Hi all, it’s Cassie from Lifetransplanet here! I am so excited to be a part of the Rincon Life community! I suppose currently my role in the Rincon community is just about to start because we only recently purchased our fixer-upper property in May. That being said, we know quite a bit about buying (or trying to buy) property in Puerto Rico.
In 2008 we attempted to purchase a property -a finca- in Lares, in the central part of Puerto Rico. It is from that experience and our current experience buying our house in Rincon that we’ve learned that buying property in Puerto Rico is not exactly what you might expect stateside. We own five properties in Colorado as well (rentals and our house) so we do know about that process as well. In some ways buying a property in Rincon Puerto Rico is quite similar to in the states, and in others, it is very different. Here are some of those similarities and differences.
At our property in Rincon
- Puerto Rico is part of the United States and so Federal regulations do apply to housing.
- Most banks/mortgage lenders require the same paperwork: application, appraisal, survey, etc
- You need a contract to buy/sell
- The deed/title proves you own it. In Puerto Rico you own property basically just as in the states.
- You will have a closing and they will give you the keys. It is very informal with less paperwork compared to the states
- You can work with a real estate agent or with the seller in “for sale by owner”
- Closing with “cash” instead of a mortgage is less hassle
- Puerto Rico does it DIFFERENT. Puerto Rico has its own government and housing stimulus packages and requirements that differ
- You can’t use a mortgage lender in the states. It must be a Puerto Rican lender.
- The paperwork may be in Spanish (or it may be in English)
- There is no MLS -Multiple Listing Service. This makes it very hard to search for a property in Puerto Rico.
- Because there are so many people who sell “by owner” and because there is no MLS, you will be doing a lot of calling and setting up appointments to see houses instead of doing them all at once
- Puerto Rico’s title laws do NOT guarantee a spouse (especially a woman) will inherit the property if the other spouse (the man) dies so this must be considered or explicitly stated in a will or other legal document
- Notaries in Puerto Rico MUST be a lawyer. Basically you will need a lawyer at some point in the process if you are planning to buy a house in PR
- The negotiation is generally not written out. In the states all offers need to be written. In PR, in our experience, only the contract and final paperwork was written out
- Many houses, especially outside of San Juan or out of a subdivision are “non-conforming” in one way or another. This may make it difficult to buy a house with a mortgage. In our attempt to purchase the Lares property they found that the access road to the house was non-conforming as it went over a river. Other things could be if the septic tank is not accessible or even if the house is made out of wood like ours in Rincon. There are “non-conforming” houses in the states as well, but there seem to be a lot more in PR.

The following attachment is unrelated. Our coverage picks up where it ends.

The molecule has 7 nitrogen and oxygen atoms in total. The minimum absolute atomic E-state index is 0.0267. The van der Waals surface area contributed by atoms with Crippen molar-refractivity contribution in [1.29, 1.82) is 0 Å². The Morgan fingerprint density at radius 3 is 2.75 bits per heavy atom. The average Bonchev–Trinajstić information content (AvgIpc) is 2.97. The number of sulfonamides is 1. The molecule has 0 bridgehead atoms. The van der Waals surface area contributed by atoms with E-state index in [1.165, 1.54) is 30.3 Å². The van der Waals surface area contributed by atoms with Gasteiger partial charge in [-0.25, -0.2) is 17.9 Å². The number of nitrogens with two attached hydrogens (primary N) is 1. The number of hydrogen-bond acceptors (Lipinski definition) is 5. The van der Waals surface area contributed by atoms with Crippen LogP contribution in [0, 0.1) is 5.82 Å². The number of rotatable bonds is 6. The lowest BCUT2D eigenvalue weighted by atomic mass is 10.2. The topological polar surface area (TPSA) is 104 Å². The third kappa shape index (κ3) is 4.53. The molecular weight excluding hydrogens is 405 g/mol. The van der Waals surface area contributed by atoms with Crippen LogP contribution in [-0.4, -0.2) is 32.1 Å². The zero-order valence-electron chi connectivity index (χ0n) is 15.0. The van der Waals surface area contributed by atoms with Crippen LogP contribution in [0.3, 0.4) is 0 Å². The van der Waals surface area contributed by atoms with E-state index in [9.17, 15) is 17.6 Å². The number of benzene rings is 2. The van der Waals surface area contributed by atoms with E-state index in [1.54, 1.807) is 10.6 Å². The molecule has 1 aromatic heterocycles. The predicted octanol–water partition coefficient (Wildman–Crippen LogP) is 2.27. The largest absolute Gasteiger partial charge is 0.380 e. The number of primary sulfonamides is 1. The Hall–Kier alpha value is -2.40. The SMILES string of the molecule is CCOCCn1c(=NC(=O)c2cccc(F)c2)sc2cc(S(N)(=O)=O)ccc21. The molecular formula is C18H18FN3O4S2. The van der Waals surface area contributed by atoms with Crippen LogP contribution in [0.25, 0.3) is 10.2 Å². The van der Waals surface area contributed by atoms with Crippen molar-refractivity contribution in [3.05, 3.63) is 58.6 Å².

- People buy houses with cash a lot more often than in the states. This is to avoid a lot of this red-tape.
- Property tax is very low and sometimes nothing at all in Puerto Rico, especially for people with only one property that they live in (as opposed to a vacation home).
These are just a few examples of differences in buying a house in Puerto Rico as compared with the states. As for us,the property deal in Lares fell through for a few of these reasons. We were attempting to purchase it with a mortgage, but it not only had problems because it was non-conforming but also because the title was not filed correctly. With the Rincon property we determined that it would be best to get a personal loan from the states (a 401(k) loan) instead of getting a mortgage to avoid a lot of the hassle and since we knew we might be given some grief over one of the buildings being wooden. We did get a lawyer because 1) you have to for the paperwork and 2) to make sure everything was titled correctly.
Overall, buying a property in Puerto Rico can be somewhat of a challenge if you’re used to the way things are in the states, but it is really not too bad and in some ways it’s actually better/easier. In any case, we are so happy we did and we can’t wait to get back to our home in paradise. If you’d like to check out our property, here are some pictures and videos.
Thanks for reading and I look forward to being not only a member of this online Rincon Life community but also in “real life” Rincon as well. See ya on the beach! -Cassie